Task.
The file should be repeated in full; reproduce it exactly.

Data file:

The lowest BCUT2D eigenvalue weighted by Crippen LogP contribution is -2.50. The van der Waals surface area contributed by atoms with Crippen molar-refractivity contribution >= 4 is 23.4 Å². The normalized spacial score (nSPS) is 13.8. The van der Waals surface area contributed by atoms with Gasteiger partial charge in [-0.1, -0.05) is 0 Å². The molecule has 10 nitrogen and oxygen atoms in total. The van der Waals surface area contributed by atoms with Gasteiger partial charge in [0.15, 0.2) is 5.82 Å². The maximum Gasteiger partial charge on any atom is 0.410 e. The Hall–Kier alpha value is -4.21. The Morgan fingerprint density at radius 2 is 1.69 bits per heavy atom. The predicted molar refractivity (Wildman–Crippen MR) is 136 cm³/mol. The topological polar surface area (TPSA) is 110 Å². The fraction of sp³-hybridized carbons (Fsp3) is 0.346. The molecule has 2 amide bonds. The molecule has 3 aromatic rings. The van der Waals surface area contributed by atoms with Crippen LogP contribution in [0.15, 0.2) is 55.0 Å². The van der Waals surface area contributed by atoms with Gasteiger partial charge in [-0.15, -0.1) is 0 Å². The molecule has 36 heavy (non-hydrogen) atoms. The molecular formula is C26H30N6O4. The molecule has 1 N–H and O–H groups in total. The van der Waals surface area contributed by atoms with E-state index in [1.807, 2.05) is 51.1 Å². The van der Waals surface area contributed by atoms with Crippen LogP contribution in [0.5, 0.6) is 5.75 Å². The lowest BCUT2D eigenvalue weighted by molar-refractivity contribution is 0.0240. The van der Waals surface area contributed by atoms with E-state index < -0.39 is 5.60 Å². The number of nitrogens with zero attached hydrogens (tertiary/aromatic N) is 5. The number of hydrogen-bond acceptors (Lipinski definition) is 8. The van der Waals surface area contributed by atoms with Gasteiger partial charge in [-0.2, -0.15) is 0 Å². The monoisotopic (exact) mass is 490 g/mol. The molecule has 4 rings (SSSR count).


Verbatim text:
The lowest BCUT2D eigenvalue weighted by Crippen LogP contribution is -2.50. The van der Waals surface area contributed by atoms with Crippen molar-refractivity contribution >= 4 is 23.4 Å². The normalized spacial score (nSPS) is 13.8. The van der Waals surface area contributed by atoms with Gasteiger partial charge in [-0.1, -0.05) is 0 Å². The molecule has 10 nitrogen and oxygen atoms in total. The van der Waals surface area contributed by atoms with Gasteiger partial charge in [0.15, 0.2) is 5.82 Å². The maximum Gasteiger partial charge on any atom is 0.410 e. The Hall–Kier alpha value is -4.21. The Morgan fingerprint density at radius 2 is 1.69 bits per heavy atom. The predicted molar refractivity (Wildman–Crippen MR) is 136 cm³/mol. The topological polar surface area (TPSA) is 110 Å². The fraction of sp³-hybridized carbons (Fsp3) is 0.346. The molecule has 2 amide bonds. The molecule has 3 aromatic rings. The van der Waals surface area contributed by atoms with Crippen LogP contribution in [0.15, 0.2) is 55.0 Å². The van der Waals surface area contributed by atoms with Gasteiger partial charge in [-0.15, -0.1) is 0 Å². The molecule has 36 heavy (non-hydrogen) atoms. The molecular formula is C26H30N6O4. The molecule has 1 N–H and O–H groups in total. The van der Waals surface area contributed by atoms with E-state index in [1.807, 2.05) is 51.1 Å². The van der Waals surface area contributed by atoms with Crippen LogP contribution in [0.5, 0.6) is 5.75 Å². The lowest BCUT2D eigenvalue weighted by molar-refractivity contribution is 0.0240. The van der Waals surface area contributed by atoms with E-state index < -0.39 is 5.60 Å². The number of nitrogens with zero attached hydrogens (tertiary/aromatic N) is 5. The number of hydrogen-bond acceptors (Lipinski definition) is 8. The van der Waals surface area contributed by atoms with Gasteiger partial charge in [-0.2, -0.15) is 0 Å². The monoisotopic (exact) mass is 490 g/mol. The molecule has 4 rings (SSSR count).